But as the door closed on one restaurant, an opportunity opened for Barker.
“When Vianney Massot closed, the investors presented me with this opportunity to open Sommer,” he explains.
“After a lot of planning and hard work, we opened on January 26, this year.
“It was a tough time to open a restaurant and we had to close it twice. There were still a lot of restrictions as Singapore has been far more strict than the UK when it came to Covid.
‘Sommer’ stands for ‘summer’ in various different European languages and is small 2o-cover restaurant Barker described as ‘relaxed fine dining’, but Barker has big plans.
“As a European restaurant, we are in Singapore, where it’s always summer,” he explains. “I knew it was going to be difficult. Although I feel so lucky. The investors let me have a say in everything even down to designing the crockery we use in the restaurant to the play list.”
There are no table cloths or dress codes here. Barker lets the service and the food to speak for itself, championing the best seasonal produce with flare and finesse.
And he must have been doing something right as within six months of opening Sommer received its first Michelin star.
“It was pretty incredible, and we really weren’t expecting it,” he says of the Michelin star.
“I would like to think we got it because we push for perfection for our customers all the time.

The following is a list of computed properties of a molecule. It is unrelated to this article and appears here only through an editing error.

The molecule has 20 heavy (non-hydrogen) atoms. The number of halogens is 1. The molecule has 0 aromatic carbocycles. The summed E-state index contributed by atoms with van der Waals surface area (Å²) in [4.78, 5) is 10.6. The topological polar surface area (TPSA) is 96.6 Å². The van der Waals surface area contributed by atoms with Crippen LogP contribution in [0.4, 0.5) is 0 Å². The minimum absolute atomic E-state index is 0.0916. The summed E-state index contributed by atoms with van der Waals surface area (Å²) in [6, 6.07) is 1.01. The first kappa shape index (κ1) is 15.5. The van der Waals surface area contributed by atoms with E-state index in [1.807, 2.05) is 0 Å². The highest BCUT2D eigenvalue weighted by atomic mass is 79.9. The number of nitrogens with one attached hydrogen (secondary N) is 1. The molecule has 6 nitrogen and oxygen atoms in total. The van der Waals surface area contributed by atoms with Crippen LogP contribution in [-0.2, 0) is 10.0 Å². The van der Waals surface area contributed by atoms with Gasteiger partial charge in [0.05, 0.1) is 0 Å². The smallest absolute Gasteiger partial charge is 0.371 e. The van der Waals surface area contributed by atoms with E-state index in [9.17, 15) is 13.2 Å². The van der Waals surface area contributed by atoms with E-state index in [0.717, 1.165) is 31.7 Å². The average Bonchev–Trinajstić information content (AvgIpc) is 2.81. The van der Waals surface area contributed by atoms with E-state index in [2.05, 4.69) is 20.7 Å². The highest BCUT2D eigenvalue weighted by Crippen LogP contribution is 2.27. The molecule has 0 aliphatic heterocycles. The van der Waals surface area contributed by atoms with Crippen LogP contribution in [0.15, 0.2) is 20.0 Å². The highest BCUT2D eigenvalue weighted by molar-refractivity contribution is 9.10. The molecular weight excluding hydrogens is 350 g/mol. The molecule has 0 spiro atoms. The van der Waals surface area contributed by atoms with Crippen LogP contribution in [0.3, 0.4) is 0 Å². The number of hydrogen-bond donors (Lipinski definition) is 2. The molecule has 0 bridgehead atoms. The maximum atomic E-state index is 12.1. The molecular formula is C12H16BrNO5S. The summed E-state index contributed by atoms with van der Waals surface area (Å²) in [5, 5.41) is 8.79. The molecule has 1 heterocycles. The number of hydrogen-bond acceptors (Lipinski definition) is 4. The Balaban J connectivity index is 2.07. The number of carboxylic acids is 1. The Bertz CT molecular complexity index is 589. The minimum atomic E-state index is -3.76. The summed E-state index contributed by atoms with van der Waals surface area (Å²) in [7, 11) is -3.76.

“We didn’t go looking for it but these things happen through your search for perfection and striving to be the best you can be with the best seasonal produce you can get.”
This in itself is a challenge as Singapore is small so much of its food has to be imported. For Barker this is mainly from Japan where he says the quality is good.
His long term girlfriend, a pre-school teacher from Leeds who has also moved to Singapore, was with him when he got the news and he video-called his parents.
“Unfortunately they have never been to see the restaurant and I don’t think they will as they don’t travel much – I’m not even sure my dad has a passport.
“But they are incredibly proud of what I have achieved and have always supported me.”
Barker isn’t finished yet. There are plans to open further restaurants in Singapore next year and even one in China.
When I catch up with Barker he is on a brief visit home to Leeds – the first one for more than two years-and-a-half years due to the pandemic, although he is ready to go back to the warm weather of Singapore.
Fellow Leeds-born chef Marco Pierre White, who opened The English House restaurant in Singapore in 2018, described it as ‘one of the great cities of the world.’
And while Barker agrees, he is also keen to return home to Yorkshire at some point.
“I would love to do something in my home town,” he says.
“There are some amazing chefs in doing some amazing things.”
But talking to Barker you get the feeling he won’t be returning home any time soon.
Asia still has a lot to offer this determined and talented young chef and you get the feeling he is just at the beginning of his journey there.